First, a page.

View Full Version : Would the prosecutor please identify the "defendant" ?

10-26-14, 02:49 PM
What we're battling the criminal traitors for is Common Law jurisdiction and recognition of our inherent rights as free Humans. Without an injured party, there is truly no crime according to Common Law jurisdiction. When the DA\Prosecutor asks for the "defendant" many in the freedom movement will produce their Birth Certificate on demand, as it is the TRUE Legal Person the "courts" are seeking when they say the "defendant".

We must start holding the Trustee's feet to the fire if we are ever to get true justice in these commercial "court" venues being operated mostly for profit. Without a contract, they don't really have a case against us. They work for us, remember that.

10-26-14, 06:00 PM
It depends on what kind of matter is being brought whether or not a prosecutor is present in the initial stage of the court process.

If a matter has gotten to the point where a prosecutor is involved, then you've already relinquished jurisdiction.

For example, in most victimless traffic court situations, one's first "appearance" in court will be only with a judge in attendance. There is no prosecutor needed until the court gains jurisdiction. That is, until there has been established a "defendant" in the case. They need the person's consent to be the "defendant." And these quasi-military administrative "courts-martial" operate on the judge's ability to draw people into his jurisdiction without their being aware that this has occurred.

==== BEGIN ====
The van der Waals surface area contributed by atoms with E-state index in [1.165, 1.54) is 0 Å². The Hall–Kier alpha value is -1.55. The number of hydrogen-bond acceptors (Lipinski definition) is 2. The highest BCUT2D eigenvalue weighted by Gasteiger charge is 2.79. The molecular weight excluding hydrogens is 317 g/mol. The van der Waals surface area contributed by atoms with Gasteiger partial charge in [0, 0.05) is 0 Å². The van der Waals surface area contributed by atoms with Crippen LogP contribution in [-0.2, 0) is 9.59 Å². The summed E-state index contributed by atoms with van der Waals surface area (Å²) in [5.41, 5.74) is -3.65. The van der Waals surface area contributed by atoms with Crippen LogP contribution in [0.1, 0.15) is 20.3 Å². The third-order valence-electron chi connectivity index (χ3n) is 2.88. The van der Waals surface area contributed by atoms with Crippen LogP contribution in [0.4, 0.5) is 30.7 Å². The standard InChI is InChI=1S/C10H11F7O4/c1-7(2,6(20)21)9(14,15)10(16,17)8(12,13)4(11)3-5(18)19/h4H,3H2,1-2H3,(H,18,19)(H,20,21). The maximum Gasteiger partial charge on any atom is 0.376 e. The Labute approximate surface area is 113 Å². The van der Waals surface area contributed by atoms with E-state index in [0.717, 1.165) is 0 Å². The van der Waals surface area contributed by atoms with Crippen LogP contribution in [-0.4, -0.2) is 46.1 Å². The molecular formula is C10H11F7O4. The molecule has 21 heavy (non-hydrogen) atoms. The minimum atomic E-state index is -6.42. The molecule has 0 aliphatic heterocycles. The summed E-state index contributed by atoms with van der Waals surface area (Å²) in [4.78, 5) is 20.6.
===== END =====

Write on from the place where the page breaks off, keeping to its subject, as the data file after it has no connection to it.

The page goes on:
If one is so naive as to think he is going to out smart one of these judges in his own court, he is operating under a false assumption. That is, unless he is properly prepared and has done his homework, and knows how to bait, steer, and corner the judge into dismissing the case.

10-26-14, 06:28 PM
Well yes this is only a great remedy if they've gotten you past the initial "arraignment".

10-26-14, 08:02 PM
I have always found it interesting that the prosecutor claims to be acting on behalf of the people. What everyone seems to forget is that the prosecutor himself is also 'one of the people'. If he cannot articulate an injury for remedy, 'failure to state a claim for which relief can be granted' is appropriate. In my state there is only one form of action, the 'civil action'. There is no allowance within the court rules for a 'criminal action'. This is the same in most states. There are rules for 'criminal proceedings', but not 'criminal actions'. Many times the victimless crimes prosecution will openly be civil, as with traffic violations.